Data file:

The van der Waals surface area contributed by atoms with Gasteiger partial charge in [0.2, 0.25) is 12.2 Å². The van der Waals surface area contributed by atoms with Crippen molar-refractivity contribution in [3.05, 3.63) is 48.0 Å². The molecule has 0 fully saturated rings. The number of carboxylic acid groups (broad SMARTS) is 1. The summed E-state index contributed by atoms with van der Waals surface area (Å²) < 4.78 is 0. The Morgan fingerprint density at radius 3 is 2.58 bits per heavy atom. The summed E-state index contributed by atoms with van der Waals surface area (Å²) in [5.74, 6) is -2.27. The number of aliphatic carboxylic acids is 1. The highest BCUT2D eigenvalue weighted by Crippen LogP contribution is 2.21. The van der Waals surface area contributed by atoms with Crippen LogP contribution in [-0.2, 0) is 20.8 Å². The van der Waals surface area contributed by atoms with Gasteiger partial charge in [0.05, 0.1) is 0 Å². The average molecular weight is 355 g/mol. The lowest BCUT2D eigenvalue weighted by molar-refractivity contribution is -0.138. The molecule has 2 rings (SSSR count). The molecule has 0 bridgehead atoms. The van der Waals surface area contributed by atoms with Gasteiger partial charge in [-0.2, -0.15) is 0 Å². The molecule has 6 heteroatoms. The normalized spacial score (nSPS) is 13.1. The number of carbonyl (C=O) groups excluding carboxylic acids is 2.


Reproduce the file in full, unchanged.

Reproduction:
The van der Waals surface area contributed by atoms with Gasteiger partial charge in [0.2, 0.25) is 12.2 Å². The van der Waals surface area contributed by atoms with Crippen molar-refractivity contribution in [3.05, 3.63) is 48.0 Å². The molecule has 0 fully saturated rings. The number of carboxylic acid groups (broad SMARTS) is 1. The summed E-state index contributed by atoms with van der Waals surface area (Å²) < 4.78 is 0. The Morgan fingerprint density at radius 3 is 2.58 bits per heavy atom. The summed E-state index contributed by atoms with van der Waals surface area (Å²) in [5.74, 6) is -2.27. The number of aliphatic carboxylic acids is 1. The highest BCUT2D eigenvalue weighted by Crippen LogP contribution is 2.21. The van der Waals surface area contributed by atoms with Crippen LogP contribution in [-0.2, 0) is 20.8 Å². The van der Waals surface area contributed by atoms with Gasteiger partial charge in [0.05, 0.1) is 0 Å². The average molecular weight is 355 g/mol. The lowest BCUT2D eigenvalue weighted by molar-refractivity contribution is -0.138. The molecule has 2 rings (SSSR count). The molecule has 0 bridgehead atoms. The van der Waals surface area contributed by atoms with Gasteiger partial charge in [-0.2, -0.15) is 0 Å². The molecule has 6 heteroatoms. The normalized spacial score (nSPS) is 13.1. The number of carbonyl (C=O) groups excluding carboxylic acids is 2.